Antinomian reviewed by Blabbermouth
Fortunately for you, I'm only writing MHORGL instead of trying to pronounce it. Then again, it's Australian extreme (in this case black) metal and the down-under tradition in that regard has rarely involved strict adherence to conventional form or function. Such is the case from a musical point of view as well. While "Antinomian" is not an experimental black metal tour de force, MHORGL has at least poked, prodded, and clawed at the boundaries. In other words, at its most fundamental "Antinomian" is a vicious and blast beaten black metal album. In the course of that realization however you will find that not all the flavors taste familiar. The MHORGL policy here is one of scorched earth, as you'll note right off the bat with openers "Nocturnal Blasphemy" and "Kiss of Midnight". Before long though you'll notice that the angles are more than slightly askew. If it doesn't become apparent during those first two tracks, then it surely will when an appealing, yet still left of center, melodic midsection hits on "Iron Clad Destruction". From there even the ripping tremolo-picked aggression that follows sounds different than the norm.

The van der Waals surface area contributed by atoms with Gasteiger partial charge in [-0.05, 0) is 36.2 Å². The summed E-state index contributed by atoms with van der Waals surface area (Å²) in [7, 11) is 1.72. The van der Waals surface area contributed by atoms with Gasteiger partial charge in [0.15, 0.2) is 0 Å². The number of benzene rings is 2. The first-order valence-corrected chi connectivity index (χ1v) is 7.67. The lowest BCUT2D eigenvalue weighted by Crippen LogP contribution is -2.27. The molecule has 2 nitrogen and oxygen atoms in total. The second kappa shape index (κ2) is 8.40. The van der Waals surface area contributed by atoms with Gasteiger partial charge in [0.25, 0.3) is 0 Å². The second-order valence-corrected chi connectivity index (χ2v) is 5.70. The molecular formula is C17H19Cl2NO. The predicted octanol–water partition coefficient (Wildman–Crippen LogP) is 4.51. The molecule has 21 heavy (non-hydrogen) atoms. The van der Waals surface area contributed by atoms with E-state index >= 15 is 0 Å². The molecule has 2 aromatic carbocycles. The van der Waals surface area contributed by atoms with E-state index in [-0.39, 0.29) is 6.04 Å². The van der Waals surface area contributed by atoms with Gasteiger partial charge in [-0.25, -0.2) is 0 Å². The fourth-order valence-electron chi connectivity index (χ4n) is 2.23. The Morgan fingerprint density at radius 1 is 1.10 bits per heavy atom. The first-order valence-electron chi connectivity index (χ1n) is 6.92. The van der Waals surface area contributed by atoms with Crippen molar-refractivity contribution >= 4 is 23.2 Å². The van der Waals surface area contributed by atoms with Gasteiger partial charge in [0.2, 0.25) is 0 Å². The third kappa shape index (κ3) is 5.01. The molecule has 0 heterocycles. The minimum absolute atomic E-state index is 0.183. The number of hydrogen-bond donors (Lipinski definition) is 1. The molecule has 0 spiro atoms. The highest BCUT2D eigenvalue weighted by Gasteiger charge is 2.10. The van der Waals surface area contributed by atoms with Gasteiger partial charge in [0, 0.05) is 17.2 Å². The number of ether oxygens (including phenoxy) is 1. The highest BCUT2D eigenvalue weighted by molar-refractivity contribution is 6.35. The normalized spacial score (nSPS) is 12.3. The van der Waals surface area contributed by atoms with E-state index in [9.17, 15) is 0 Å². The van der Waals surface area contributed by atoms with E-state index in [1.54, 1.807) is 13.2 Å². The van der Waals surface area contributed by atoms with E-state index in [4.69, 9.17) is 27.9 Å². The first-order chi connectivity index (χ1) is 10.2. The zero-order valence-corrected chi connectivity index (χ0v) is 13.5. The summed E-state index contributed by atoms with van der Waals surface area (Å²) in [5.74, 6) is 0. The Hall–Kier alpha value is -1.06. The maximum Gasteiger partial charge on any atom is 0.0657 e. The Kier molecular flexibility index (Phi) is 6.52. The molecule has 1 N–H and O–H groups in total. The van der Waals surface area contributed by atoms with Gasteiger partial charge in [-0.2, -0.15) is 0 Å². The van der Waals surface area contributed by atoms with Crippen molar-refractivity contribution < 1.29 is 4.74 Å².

Much of the band's creation involves the manner in which dissonance is woven into those tremolo bursts, as well as the angular turns taken from time to time. It is not so much that those forays into the sonically grotesque are anything new to black metal, but "Antinomian" more often than not sounds just different enough to be unique, yet still rooted in the identifiably Australian — or even French for that matter — strains of blackness. In the case of the first half of the album, those characteristics don't push the songs toward anything that might be considered awe inspiring, but the slants and bends are noteworthy, especially with repeat spins.

The disc's second half offers a tad more in the way of expansiveness. "Subterranean Assault Beast" in particular features attention-grabbing moments of a more pronounced angularity and even a mild jazziness in the construction of those parts. The jagged atonality figures prominently during "The Paean of Hangatyr" and the slower, doomy sections serve the song well. But it is the racing, black metal interpretation of OZZY OSBOURNE's "Mr. Crowley" that is so pleasantly surprising for how well it's done (including the BM treatment of the Randy Rhoads solo) and how comfortably it fits with the rest of the material.

On the whole, "Antinomian" succeeds more as an off-the-beaten-path black metal experience than as a trailblazing one. It is not however anything close to a run-of-the-mill BM album. I've a feeling that it will sound even better as time passes; it's happening already.

Scott Alisoglu
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